JWST or Webb, commonly known as the James Webb Space Telescope, was launched in December 2021 and is currently finishing up preparations to start surveying the cosmos. Collaborating with the Event Horizon Telescope (EHT), the global network of observatories that released the first-ever image of a black hole in April 2019, is one of the activities slated for the new observatory's first year of operation.

When the EHT revealed the first photograph of Sagittarius A*, the supermassive black hole at the center of our Milky Way galaxy, in May, it accomplished the feat once more, showing a lumpy, hazy golden ring on a dark background.

Farhad Yusef-Zadeh, an astronomer at Northwestern University in Illinois, was one among the countless scientists anxiously awaiting the sight of that photograph. He had a special interest in the EHT's study on Sagittarius A* since he had been given valuable JWST time earlier this year to observe the enormous black hole.

In addition to the conventional limitations of a black hole, Sagittarius A* has regions along its event horizon that can abruptly spew out particles at close to the speed of light. These flares can happen four or five times a day, making Sagittarius A* a highly unpredictable creature (the event horizon of a black hole is the region beyond which nothing, not even light, can escape).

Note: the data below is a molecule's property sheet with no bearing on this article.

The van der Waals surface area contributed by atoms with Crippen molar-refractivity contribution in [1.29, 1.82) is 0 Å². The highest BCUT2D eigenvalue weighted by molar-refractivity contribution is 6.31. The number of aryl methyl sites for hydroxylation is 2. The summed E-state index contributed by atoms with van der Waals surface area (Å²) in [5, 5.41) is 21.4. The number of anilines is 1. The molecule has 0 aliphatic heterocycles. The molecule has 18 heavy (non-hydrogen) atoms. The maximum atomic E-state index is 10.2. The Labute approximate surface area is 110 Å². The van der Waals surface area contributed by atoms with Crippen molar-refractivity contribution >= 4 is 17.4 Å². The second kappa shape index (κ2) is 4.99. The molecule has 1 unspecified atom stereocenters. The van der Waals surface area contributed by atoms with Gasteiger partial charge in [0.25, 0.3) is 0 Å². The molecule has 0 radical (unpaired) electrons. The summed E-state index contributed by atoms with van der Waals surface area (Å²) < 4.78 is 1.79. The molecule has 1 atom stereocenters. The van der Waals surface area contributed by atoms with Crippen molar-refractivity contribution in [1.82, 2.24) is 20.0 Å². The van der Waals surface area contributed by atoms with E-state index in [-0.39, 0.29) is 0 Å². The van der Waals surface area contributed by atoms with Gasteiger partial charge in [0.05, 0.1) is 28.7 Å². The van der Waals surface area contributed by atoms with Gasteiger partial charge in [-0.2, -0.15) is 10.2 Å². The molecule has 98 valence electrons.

Each flare is first detectable in the infrared, but as time passes, the signal gradually extends into what astronomers refer to as submillimeter radiation. Interestingly, the submillimeter radiation that the Event Horizon Telescope collects to create its black hole images is also what allows scientists to detect both the underlying black hole's signal and the flare's signal.

JWST contributes a number of advantages to the partnership. There are no clouds to obstruct observations because the spacecraft is orbiting a location around 1 million miles (1.5 million kilometers) from Earth. Additionally, the observatory's large sunshield and remote location keep its equipment cool enough to examine infrared light. Additionally, Webb has two devices that can simultaneously collect data in two distinct wavelengths of infrared light.

Due to the collaboration with the EHT, Yusef-team Zadeh's is bound by the program's timing restrictions. Typically, the program conducts its observations over the course of roughly a week in March or April to take advantage of the best weather. He noted that the tentative date for the campaign next spring is April 2023, when JWST would spend 25 hours observing the supermassive black hole.

Yusef-Zadeh stated that he anticipates the Webb observations of flares to teach scientists a great deal about how these features work independently of the EHT data.